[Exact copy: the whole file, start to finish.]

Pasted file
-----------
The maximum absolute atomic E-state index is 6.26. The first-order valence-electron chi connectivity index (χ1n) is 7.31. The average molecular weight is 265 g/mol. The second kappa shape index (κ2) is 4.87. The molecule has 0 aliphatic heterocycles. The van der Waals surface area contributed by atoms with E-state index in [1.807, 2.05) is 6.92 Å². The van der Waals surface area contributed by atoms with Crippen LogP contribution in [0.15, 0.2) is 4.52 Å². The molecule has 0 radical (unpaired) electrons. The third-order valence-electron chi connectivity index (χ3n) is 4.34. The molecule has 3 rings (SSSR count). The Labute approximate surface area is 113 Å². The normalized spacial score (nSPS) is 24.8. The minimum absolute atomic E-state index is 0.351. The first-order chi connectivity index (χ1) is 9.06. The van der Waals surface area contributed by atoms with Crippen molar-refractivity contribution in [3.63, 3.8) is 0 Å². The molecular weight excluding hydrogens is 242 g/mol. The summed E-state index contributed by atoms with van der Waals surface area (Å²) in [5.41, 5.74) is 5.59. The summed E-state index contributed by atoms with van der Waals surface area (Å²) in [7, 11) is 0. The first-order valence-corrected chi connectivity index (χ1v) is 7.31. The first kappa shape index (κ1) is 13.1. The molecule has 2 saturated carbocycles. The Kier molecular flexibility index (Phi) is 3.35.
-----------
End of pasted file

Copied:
The maximum absolute atomic E-state index is 6.26. The first-order valence-electron chi connectivity index (χ1n) is 7.31. The average molecular weight is 265 g/mol. The second kappa shape index (κ2) is 4.87. The molecule has 0 aliphatic heterocycles. The van der Waals surface area contributed by atoms with E-state index in [1.807, 2.05) is 6.92 Å². The van der Waals surface area contributed by atoms with Crippen LogP contribution in [0.15, 0.2) is 4.52 Å². The molecule has 0 radical (unpaired) electrons. The third-order valence-electron chi connectivity index (χ3n) is 4.34. The molecule has 3 rings (SSSR count). The Labute approximate surface area is 113 Å². The normalized spacial score (nSPS) is 24.8. The minimum absolute atomic E-state index is 0.351. The first-order chi connectivity index (χ1) is 9.06. The van der Waals surface area contributed by atoms with Crippen molar-refractivity contribution in [3.63, 3.8) is 0 Å². The molecular weight excluding hydrogens is 242 g/mol. The summed E-state index contributed by atoms with van der Waals surface area (Å²) in [5.41, 5.74) is 5.59. The summed E-state index contributed by atoms with van der Waals surface area (Å²) in [7, 11) is 0. The first-order valence-corrected chi connectivity index (χ1v) is 7.31. The first kappa shape index (κ1) is 13.1. The molecule has 2 saturated carbocycles. The Kier molecular flexibility index (Phi) is 3.35.